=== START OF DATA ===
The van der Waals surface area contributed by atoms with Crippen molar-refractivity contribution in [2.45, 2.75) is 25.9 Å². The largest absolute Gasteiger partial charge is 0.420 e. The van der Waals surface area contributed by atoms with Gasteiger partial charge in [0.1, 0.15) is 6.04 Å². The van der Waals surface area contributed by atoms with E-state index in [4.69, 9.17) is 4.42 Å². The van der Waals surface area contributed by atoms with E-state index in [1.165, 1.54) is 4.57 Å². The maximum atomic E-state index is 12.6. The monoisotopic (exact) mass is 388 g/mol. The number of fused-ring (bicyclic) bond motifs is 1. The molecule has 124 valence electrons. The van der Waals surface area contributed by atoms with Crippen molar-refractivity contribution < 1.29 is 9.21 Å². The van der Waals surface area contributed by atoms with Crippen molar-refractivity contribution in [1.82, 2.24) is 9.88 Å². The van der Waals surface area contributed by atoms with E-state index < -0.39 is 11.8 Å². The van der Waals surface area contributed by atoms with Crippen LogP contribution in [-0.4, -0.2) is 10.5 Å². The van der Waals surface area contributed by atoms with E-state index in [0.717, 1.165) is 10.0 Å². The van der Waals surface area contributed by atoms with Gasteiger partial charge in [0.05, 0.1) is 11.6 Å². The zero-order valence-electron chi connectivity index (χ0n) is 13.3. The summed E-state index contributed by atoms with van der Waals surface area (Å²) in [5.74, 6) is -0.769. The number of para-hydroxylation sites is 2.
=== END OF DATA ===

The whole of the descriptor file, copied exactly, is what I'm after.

The van der Waals surface area contributed by atoms with Crippen molar-refractivity contribution in [2.45, 2.75) is 25.9 Å². The largest absolute Gasteiger partial charge is 0.420 e. The van der Waals surface area contributed by atoms with Gasteiger partial charge in [0.1, 0.15) is 6.04 Å². The van der Waals surface area contributed by atoms with E-state index in [4.69, 9.17) is 4.42 Å². The van der Waals surface area contributed by atoms with E-state index in [1.165, 1.54) is 4.57 Å². The maximum atomic E-state index is 12.6. The monoisotopic (exact) mass is 388 g/mol. The number of fused-ring (bicyclic) bond motifs is 1. The molecule has 124 valence electrons. The van der Waals surface area contributed by atoms with Crippen molar-refractivity contribution < 1.29 is 9.21 Å². The van der Waals surface area contributed by atoms with Crippen molar-refractivity contribution in [1.82, 2.24) is 9.88 Å². The van der Waals surface area contributed by atoms with E-state index < -0.39 is 11.8 Å². The van der Waals surface area contributed by atoms with Crippen LogP contribution in [-0.4, -0.2) is 10.5 Å². The van der Waals surface area contributed by atoms with E-state index in [0.717, 1.165) is 10.0 Å². The van der Waals surface area contributed by atoms with Gasteiger partial charge in [0.05, 0.1) is 11.6 Å². The zero-order valence-electron chi connectivity index (χ0n) is 13.3. The summed E-state index contributed by atoms with van der Waals surface area (Å²) in [5.74, 6) is -0.769. The number of para-hydroxylation sites is 2.